The right to vote doesn’t depend on mental capacity

23 April 2015

Lucy Series, research associate at the School of Law and Politics at Cardiff University.Lucy Series is a research associate at the School of Law and Politics at Cardiff University. Her research focuses on disability rights, legal capacity and community care law. Lucy is also a RiPfA Associate and has worked on projects relating to the Mental Capacity Act 2005, the deprivation of liberty safeguards, critical reflection and resource allocation systems in community care. Here, she writes about mental capacity and the right to vote.

The right to vote is one of the fundamental rights in our democracy. It is a right that has historically been denied to many oppressed groups in society, and even today more marginalised populations are less likely to vote. Research has found, for example, that certain groups – including disabled people, people living in socially deprived areas and residents of communal establishments such as care homes – are more at risk of being under-represented on electoral registers.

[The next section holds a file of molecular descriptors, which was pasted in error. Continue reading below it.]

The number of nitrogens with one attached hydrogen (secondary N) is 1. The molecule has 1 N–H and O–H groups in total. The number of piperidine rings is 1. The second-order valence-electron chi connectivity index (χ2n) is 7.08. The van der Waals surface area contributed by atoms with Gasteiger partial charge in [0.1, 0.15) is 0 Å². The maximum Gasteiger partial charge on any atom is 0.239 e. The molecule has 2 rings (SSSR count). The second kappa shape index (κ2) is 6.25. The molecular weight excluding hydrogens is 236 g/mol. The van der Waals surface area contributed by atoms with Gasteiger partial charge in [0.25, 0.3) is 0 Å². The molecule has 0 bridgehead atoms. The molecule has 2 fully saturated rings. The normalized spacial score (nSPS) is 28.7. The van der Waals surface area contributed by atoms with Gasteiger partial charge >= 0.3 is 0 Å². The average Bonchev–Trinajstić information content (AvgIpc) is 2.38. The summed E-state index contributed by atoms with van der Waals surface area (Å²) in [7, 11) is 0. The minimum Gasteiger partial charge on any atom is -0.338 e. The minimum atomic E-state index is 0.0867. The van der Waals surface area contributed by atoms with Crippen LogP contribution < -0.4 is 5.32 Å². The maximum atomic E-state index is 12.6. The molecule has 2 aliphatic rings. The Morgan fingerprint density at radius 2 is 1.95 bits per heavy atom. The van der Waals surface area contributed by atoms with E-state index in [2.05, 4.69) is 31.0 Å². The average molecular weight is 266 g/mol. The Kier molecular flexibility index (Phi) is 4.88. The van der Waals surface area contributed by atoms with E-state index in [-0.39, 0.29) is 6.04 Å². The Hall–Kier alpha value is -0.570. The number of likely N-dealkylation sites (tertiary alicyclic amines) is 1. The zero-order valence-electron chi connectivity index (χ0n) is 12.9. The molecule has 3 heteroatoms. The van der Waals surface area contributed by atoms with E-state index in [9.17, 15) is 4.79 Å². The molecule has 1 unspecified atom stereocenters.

Shockingly, a recent survey by Mencap found that whilst people with learning disabilities were more likely to want to vote than the general population, 17% of those responding to the survey had been turned away from a polling station because they had a learning disability and 60% found the registration process difficult. Recently a political campaigner told me that they had been turned away from care services because the staff said that their residents didn’t vote.

We urgently need to address the disenfranchisement of people with disabilities, especially those with learning disabilities and cognitive disabilities such as dementia and those living in care homes and supported accommodation.

One of the main barriers to the right to vote for people with learning disabilities is prejudice and misunderstanding. If you remember nothing else from reading this article today, remember this: nobody should be required to undergo a mental capacity assessment before they can vote.  Section 73 of the Electoral Administration Act 2006 explicitly abolished ‘Any rule of the common law which provides that a person is subject to a legal incapacity to vote by reason of his mental state’. This was introduced into Parliament by Lord Rix, who was chairperson of Mencap at the time, who said:

‘The changes I propose are of great symbolic and practical importance to people with a learning disability and to other disabled people, who are still subjected to abuse and discrimination—which should be challenged by the law, not enshrined within it.’

Lord Rix felt it was ‘best to avoid suggestions that disabled people have any kind of incapacity’ in the context of voting.